The pious ones of earlier generations spent an hour in contemplation before the beginning of their prayers, and one hour after. --Tractate Berachot, 30b
The books of Martin Buber, and especially his seminal work "I-and-Thou", allow us, it seems to me, to distinguish with better precision between Olam Haze and Olam Haba, using criteria which are meaningful to the individual and communal life of any educated reader, be (s)he Christian or Jew, religious or secular or even an agnostic.
In his "I-and-Thou", Buber distinguishes between two types of human existence which are characterised by two kinds of relationship: "I-Thou" and "I-It". Taking exception to the way Buber's originally German book was translated to Hebrew, I propose that what he calls "it" is what is in Biblical and Modern Hebrew "Ze" to denote "that", and denotes a form of distancing and alienation. From the alienated relationship between self and other or self and environment grows an alienated world. It is possible to point at different types of alienation, and they seem to multiply. Buber was concerned both with alienation between people and the alienation between humans and God, which is, of course, the alienation that concerned the author of Genesis and our sages of blessed memory.
The most crucial question is perhaps the amount of alienation in inter-human relation and the recognition of each person as a brother and a "thou". (Many traditional societies which might have had an extremely strong inner solidarity probably did not recognize the native of the next village or next valley as a human identical to themselves and certainly not the native of another continent with a different skin color). The real test, in my opinion, to the emergence from the "Olam Haze" state of alienation to "Olam Haba"(world to come) is that each human being receives any other one as "welcome". —Dr. Yitzhak I. Hayutman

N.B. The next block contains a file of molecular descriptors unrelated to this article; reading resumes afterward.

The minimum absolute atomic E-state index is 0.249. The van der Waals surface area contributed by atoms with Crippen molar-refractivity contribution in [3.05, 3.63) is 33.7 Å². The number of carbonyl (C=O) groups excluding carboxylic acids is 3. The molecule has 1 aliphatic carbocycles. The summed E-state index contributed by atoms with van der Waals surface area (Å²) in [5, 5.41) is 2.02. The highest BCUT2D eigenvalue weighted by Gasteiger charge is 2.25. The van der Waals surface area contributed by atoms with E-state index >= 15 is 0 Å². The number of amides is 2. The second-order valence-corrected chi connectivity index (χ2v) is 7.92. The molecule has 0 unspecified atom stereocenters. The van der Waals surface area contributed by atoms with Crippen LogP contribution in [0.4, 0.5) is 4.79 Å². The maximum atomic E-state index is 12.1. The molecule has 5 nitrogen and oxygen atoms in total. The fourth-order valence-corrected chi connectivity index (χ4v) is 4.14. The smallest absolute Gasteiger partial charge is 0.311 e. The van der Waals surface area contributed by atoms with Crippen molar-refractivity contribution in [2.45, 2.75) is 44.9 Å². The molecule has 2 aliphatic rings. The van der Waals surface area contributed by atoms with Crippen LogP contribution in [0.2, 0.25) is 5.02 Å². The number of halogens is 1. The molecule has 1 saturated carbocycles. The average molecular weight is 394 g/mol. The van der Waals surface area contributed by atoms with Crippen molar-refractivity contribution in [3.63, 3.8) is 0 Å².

The Hebrew for awareness is mudaut. Living on the third rock from the sun, we are very aware what would happen if we were closer to the sun or further away. Life is not supported on the planets on either side of us and neither is our conspicuous placement coincidental; rather, it is perfect, intentional and life-giving. How we tune our awareness beyond this simple knowledge can be life-giving as well.
Rabbi Salanter once noticed that a fancy restaurant was charging a huge price for a cup of coffee. He approached the owner and asked why the coffee was so expensive. After all, some hot water, a few coffee beans and a spoonful of sugar could not amount to more than a few cents.
The owner replied: "It is correct that for a few cents you could have coffee in your own home. But here in the restaurant, we provide exquisite decor, soft background music, professional waiters, and the finest china to serve your cup of coffee."
Rabbi Salanter's face lit up. "Oh, thank you very much! I now understand the blessing of Shehakol -- 'All was created by His word' -- which we recite before drinking water. You see, until now, when I recited this blessing, I had in mind only that I am thanking the Creator for the water that He created. Now I understand the blessing much better. 'All' includes not merely the water, but also the fresh air that we breathe while drinking the water, the beautiful world around us, the music of the birds that entertain us and exalt our spirits, each with its different voice, the charming flowers with their splendid colors and marvelous hues, the fresh breeze -- for all this we have to thank God when drinking our water!"